Mineshaft inspections are a legal requirement in most countries with a mining industry and also vital to ensuring the reliable and safe operation of the mine and its shafts. Thorough visual inspections that take 4-12 hours to complete, depending on the depth of the shaft, are typically undertaken once a week and require the mineshaft to be closed. Subsequent interruption in production results in large losses in revenue for the mine operator.

Furthermore, the lack of light and arduous and tiring nature of performing the inspection mean that the potential for human error is high. Unfortunately, serious mine shaft accidents that include fatalities still occur and many of these are due to human error which is exacerbated by the dangerous and high risk environment.

The current shaft inspection technique is largely the same as that employed from the dawn of mining – pure visual observation while going down a shaft.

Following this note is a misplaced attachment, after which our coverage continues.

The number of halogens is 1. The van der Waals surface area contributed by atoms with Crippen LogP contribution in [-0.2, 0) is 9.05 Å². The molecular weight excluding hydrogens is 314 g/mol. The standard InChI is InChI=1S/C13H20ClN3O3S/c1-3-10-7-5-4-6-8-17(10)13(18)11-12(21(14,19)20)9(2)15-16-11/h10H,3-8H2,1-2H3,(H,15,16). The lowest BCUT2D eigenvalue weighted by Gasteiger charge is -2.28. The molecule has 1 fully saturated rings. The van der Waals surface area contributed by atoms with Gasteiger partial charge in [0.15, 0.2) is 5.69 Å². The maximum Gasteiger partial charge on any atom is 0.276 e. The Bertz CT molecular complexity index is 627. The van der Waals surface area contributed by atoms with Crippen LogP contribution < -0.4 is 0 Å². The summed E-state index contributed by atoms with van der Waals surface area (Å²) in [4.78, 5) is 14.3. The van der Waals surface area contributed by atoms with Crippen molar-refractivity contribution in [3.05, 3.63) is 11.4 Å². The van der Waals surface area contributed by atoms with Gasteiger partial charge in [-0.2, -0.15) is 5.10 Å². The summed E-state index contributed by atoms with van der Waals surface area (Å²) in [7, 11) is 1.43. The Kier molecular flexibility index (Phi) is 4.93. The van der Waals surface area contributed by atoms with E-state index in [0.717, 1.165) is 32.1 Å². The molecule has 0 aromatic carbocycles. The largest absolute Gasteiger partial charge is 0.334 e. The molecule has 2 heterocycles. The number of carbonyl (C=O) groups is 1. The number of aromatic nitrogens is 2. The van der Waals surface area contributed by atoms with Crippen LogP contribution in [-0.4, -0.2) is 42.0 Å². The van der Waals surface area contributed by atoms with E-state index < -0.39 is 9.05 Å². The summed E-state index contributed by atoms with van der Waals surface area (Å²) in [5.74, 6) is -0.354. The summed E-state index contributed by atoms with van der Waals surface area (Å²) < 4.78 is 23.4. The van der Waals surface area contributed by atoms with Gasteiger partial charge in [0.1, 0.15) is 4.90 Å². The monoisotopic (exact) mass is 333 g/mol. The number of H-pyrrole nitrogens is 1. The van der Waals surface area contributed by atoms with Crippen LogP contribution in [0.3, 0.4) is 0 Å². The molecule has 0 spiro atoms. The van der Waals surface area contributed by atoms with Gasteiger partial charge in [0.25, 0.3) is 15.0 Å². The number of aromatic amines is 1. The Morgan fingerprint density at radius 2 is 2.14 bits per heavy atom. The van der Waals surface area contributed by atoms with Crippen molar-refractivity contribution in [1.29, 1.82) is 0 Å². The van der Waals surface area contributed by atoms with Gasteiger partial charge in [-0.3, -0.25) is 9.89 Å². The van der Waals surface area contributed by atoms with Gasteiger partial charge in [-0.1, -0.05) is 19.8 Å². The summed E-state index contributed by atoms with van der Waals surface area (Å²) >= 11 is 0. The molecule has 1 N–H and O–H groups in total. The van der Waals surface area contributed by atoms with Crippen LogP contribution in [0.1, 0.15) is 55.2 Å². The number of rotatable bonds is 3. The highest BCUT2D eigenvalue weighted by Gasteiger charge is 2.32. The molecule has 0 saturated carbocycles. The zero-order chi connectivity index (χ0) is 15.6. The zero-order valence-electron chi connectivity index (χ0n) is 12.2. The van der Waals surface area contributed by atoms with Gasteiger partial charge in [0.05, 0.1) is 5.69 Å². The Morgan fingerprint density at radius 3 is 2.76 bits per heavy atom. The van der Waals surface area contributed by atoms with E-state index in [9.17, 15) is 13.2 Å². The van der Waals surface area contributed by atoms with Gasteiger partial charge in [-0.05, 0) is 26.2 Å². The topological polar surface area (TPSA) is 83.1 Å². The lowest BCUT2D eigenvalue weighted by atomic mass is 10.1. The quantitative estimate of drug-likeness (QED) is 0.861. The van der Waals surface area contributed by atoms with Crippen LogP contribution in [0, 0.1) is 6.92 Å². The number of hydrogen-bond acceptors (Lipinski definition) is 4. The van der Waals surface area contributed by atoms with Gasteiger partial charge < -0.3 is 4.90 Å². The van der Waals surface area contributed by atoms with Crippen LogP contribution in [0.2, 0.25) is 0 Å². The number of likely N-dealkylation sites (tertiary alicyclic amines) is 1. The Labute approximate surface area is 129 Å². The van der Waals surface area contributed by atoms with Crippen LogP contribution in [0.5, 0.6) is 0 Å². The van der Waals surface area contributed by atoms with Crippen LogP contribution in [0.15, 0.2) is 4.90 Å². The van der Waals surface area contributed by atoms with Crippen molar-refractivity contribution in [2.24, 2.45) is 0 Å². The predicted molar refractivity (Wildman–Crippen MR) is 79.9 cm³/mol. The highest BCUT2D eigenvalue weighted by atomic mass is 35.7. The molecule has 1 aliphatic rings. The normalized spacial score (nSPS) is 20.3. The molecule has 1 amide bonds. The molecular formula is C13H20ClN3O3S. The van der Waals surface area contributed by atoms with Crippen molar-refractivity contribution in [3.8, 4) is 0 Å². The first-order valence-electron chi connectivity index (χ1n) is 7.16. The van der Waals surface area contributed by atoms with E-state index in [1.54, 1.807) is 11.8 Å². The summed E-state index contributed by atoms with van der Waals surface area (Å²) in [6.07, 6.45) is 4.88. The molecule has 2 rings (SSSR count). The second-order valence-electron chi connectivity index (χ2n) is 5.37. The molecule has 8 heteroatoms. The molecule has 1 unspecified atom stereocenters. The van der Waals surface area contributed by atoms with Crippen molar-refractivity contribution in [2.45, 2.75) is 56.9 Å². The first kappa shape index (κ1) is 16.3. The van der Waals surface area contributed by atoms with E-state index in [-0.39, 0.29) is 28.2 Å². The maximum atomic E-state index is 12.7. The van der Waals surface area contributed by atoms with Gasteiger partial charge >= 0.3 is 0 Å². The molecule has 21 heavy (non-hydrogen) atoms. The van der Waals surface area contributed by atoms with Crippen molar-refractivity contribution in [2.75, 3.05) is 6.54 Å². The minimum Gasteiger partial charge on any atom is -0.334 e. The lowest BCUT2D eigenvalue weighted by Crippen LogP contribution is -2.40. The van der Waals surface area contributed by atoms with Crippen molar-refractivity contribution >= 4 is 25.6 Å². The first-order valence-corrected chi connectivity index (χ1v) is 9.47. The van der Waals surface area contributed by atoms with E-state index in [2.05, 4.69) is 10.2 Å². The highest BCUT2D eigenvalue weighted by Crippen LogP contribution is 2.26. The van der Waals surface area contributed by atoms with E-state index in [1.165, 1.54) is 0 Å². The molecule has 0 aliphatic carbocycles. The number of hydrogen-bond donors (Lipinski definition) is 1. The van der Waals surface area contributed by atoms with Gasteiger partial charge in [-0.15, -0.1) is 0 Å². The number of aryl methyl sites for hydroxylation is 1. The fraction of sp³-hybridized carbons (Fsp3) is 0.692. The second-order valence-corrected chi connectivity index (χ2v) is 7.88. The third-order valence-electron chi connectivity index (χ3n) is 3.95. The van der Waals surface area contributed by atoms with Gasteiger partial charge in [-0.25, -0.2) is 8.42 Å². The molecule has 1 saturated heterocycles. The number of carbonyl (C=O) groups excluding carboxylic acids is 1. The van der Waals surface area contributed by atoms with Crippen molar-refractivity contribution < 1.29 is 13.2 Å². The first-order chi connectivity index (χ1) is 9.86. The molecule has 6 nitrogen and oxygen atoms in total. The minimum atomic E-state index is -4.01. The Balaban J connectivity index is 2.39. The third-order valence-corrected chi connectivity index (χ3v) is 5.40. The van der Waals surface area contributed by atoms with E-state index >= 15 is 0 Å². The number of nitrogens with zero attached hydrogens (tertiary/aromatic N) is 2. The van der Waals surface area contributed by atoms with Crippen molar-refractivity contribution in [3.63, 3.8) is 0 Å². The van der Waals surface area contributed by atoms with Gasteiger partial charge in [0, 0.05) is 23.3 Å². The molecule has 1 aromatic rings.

There have been attempts to modernize the process, but these have been complementary to the visual method and have never been accepted and fully implemented.

Sergey Reznichenko, Sight Power.

LiDAR Leads the Way

The mineshaft is a complex engineering entity. From a geometrical and topological point of view, it can be thought of as a cylinder with a diameter of between 5-20 meters and a depth of anywhere between 100-3,000 meters. The shaft contains a number of constructional elements including: steel beams; pipes of varying diameter; vertical guides (rails for the conveyances); cables and fixing brackets. Commonly the mineshaft’s lining is constructed from reinforced concrete or cast-iron ‘tubbing’ rings.

The conventional procedures to check all of the shaft constructional elements is to lower engineers down the shaft of the elevator at a speed below 1 m/sec. However, Canada-based Sight Power is working with Shaft Sinkers and Parsec in South Africa to develop their Mobile Shaft Scanning System (MS3).